Specialized in the elimination of orbital debris, the Astroscale company has just validated the magnetic capture system of its ELSA-d demonstration satellite by catching simulated debris directly in orbit. However, other steps still need to be validated before the commissioning of this new system aimed at “cleaning up the space”.
The problem of space debris
Imagine how dangerous it would be to navigate the sea if all the craft ever lost in history were still drifting on the surface. In near space, it’s a bit the same. ESA estimates that more than 34,000 pieces of debris over ten centimeters in diameter are currently floating above our heads. Tens of thousands more are even smaller.
These objects which spin in space at several tens of thousands of km / h then represent a threat to the active satellites and other occupants of the International Space Station. Recently, a Chinese satellite broke down after hitting a piece of the Zenit-2 rocket, which launched a Russian satellite in 1996. These risks of collisions should also increase in the future. due to the deployment of numerous satellite constellations aimed at providing broadband Internet access.
In recent years, a number of proposals have been put forward to try to clean up this space. We know that China is particularly considering the use of lasers. The RemoveDebris project, the fruit of the work of the European Space Agency (ESA), Surrey Satellite Technology Ltd (SSTL) and Airbus, offers the capture of satellites using nets. This same project also tested the technique of harpooning. More recently, the European Space Agency (ESA) signed an agreement with the Swiss start-up ClearSpace to deorb space waste.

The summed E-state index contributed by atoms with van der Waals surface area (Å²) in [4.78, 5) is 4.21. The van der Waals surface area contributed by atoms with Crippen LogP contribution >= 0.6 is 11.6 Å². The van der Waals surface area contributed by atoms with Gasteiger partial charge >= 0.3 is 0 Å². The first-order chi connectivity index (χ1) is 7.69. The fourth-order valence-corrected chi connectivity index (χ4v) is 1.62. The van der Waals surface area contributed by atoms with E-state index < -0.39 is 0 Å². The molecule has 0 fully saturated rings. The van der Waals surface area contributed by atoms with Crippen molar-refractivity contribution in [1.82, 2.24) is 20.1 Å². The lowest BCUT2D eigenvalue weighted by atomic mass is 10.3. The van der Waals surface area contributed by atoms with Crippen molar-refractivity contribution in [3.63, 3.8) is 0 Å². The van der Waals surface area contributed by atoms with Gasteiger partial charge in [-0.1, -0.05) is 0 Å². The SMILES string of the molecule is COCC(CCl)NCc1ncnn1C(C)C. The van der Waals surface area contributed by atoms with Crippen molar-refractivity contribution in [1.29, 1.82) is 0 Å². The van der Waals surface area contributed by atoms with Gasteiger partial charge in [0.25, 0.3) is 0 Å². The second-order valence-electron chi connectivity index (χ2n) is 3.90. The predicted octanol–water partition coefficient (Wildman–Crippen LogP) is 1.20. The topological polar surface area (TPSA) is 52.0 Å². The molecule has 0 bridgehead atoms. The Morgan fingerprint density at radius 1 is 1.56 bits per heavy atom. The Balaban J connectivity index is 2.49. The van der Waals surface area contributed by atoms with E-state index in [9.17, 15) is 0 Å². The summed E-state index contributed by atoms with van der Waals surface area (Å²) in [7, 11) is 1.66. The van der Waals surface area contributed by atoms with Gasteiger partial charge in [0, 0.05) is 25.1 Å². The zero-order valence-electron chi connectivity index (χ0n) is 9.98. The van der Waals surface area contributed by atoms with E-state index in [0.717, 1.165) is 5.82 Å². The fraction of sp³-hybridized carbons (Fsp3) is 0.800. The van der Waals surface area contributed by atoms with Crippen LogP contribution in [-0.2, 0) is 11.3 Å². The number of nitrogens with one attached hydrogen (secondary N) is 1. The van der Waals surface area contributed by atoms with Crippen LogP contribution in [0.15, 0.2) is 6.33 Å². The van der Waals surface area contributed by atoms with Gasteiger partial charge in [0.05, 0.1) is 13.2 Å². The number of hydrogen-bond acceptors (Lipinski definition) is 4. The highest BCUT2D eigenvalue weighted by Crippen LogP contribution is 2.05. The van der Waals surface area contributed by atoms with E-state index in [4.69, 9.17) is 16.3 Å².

New test passed for Astroscale
Astroscale, a private company specializing in the elimination of orbital debris, offers a magnetic capture system using its ELSA-d satellite. Launched on March 22, the satellite entered orbit at an altitude of about 550 km before going through a commissioning phase. The ship has just successfully completed phase 3a of the demonstration phase.
ELSA-d is designed to deorbit satellites at the end of their life. Credit: Astroscale
During this test, carried out on August 25, the spacecraft extended its capture mechanism to which the client module (the fake space debris) was “locked”. This module then moved away from the ship, which removed its capture mechanism before extending it again without the goal of recovering the client module.
“This has been a fantastic first step in validating all of the key technologies for rendezvous and proximity operations and capture in space,” said Nobu Okada, founder and CEO of Astroscale. “We are proud to have proven our magnetic capture capabilities and delighted to advance in-orbit service with ELSA-d”.
Credits: Astrosclae screenshot
The ship is now preparing for phase 4a, during which it will practice maneuvering autonomously near the client module before its capture. Phase 4 will then involve the capture of the free-falling module. The ship will fly over the module and inspect it from every angle during phase 5. For phase 6, ELSA-d will deorbit with the module, then move on to phase 7, during which it will empty all propellants. and battery fluids before hitting the atmosphere.